The Best Prop Firms top 10

Discussion in 'Prop Firms' started by Trademanstan, Oct 1, 2012.

  1. Im looking for the best prop firms, the best one.. doesnt matter money amount. Im looking for:

    1. the training
    2. User friendly easy assist with building personal track record
    3. Over all just plain The best damn prop trading arcade

    And then, if you would be so kind as to provide us the best or 10 ten prop trading firms that allow very low amounts of investment to enter. Please use the same criteria as above.

    Thank you..

    If it's possible to list
  2. Are there even 10 prop firms left?
  3. ddlee


    LOL, Clubber. Use the search feature and read, read , read, newbie
  4. lol But clubber. theres some truth to what youre saying, I guess as a newbie, i have to figure out why theres no prop firms left..

    I mean shit.. How will someone be able to start his or her own fund without some kind of track record

    thats the thing im trying to figure out.. where the heck is this industry going, if nobody can prove a track record to start a measley fund, how can you be an entrepreneur in this business?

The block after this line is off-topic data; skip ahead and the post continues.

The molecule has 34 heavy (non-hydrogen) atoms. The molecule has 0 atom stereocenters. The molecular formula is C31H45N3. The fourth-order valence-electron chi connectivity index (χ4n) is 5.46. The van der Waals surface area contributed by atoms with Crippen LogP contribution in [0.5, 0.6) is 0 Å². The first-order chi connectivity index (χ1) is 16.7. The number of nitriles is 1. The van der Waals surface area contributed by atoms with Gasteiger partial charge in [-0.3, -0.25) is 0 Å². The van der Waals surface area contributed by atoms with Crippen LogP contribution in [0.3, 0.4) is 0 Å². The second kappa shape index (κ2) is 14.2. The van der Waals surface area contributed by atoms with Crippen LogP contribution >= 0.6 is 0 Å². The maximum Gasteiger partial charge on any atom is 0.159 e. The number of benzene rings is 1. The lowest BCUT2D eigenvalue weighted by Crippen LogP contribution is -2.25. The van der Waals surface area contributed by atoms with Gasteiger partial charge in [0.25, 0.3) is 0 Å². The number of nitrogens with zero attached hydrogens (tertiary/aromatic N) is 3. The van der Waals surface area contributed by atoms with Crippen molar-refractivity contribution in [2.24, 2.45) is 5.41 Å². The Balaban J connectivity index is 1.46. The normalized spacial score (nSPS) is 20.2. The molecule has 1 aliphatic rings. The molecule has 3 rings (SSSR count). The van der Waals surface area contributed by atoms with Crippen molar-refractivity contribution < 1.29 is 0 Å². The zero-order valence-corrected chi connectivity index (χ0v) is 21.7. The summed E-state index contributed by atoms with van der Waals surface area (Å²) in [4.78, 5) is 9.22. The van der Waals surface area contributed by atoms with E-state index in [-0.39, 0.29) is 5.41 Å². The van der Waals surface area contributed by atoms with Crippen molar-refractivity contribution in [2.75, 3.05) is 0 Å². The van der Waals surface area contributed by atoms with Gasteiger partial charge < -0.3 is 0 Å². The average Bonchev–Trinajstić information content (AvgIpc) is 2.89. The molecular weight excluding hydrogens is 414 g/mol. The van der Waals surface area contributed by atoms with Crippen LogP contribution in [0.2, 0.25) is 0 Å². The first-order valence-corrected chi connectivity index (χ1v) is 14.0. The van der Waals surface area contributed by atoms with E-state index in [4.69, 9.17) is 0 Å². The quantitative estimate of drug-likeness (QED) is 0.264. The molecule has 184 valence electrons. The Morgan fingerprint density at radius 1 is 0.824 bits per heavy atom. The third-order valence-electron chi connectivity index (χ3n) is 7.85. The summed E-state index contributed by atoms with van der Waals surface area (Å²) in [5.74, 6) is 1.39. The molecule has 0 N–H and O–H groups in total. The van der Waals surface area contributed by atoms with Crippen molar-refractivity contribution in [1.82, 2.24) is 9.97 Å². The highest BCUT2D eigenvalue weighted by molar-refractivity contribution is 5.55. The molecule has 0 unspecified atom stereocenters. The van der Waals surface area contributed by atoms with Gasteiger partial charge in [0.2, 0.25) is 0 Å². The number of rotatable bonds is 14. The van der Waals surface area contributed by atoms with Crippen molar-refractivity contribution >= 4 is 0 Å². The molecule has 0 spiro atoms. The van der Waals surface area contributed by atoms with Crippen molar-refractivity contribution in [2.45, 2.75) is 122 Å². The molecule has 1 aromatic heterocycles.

I blame George Bush, before him it was nice..
    but i digress
  5. The prop business is rough. The only guys left around are the highly-capitalized and very organized firms and some are even growing into retail and designing their own software and expanding into the retail world. The truth is the industry might not last another 4 years of Obama/Romney. There will definitely be massive new regulations that hurt the little guy even more, especially in the case of Obama because he has all the banks and the FED waiting for his re-election to fulfil all the promises he's made his big donors.

    You can find low deposits and super cheap rates but it doesn't really matter. You end up paying more to FINRA/SEC/TAXES then the prop firm and yourself. Now with all the licensing scams, who knows what the next step will be? Probably income verification requirement for leverage or something along those lines. It's sad but it's true.

    Take the mortgage industry for example. Banks make all the interest in the first 5-7 years of the loans (see your mortgage contract) and then once the loan is gonna go bust, sell it to the FED for the full 100 pennies on the dollar of the original principal during the boom under some "quantitative easing" program which basically means public theft that nobody can stop. It's ponzi-scheme after ponzi-scheme after ponzi-scheme and I am really starting to believe the situation is not going to last.

    Establishing a business overseas somewhere and trading under that business is probably the best bet for the future. It will be very expensive and difficult for US traders to get access to markets in the future. All the n00bs on the boards asking for what firm will give $1500 deposit and 25 cents per 1k shares will not find those type of deals anymore. That's why if you want to learn by participating in the markets, you're hurting yourself by waiting.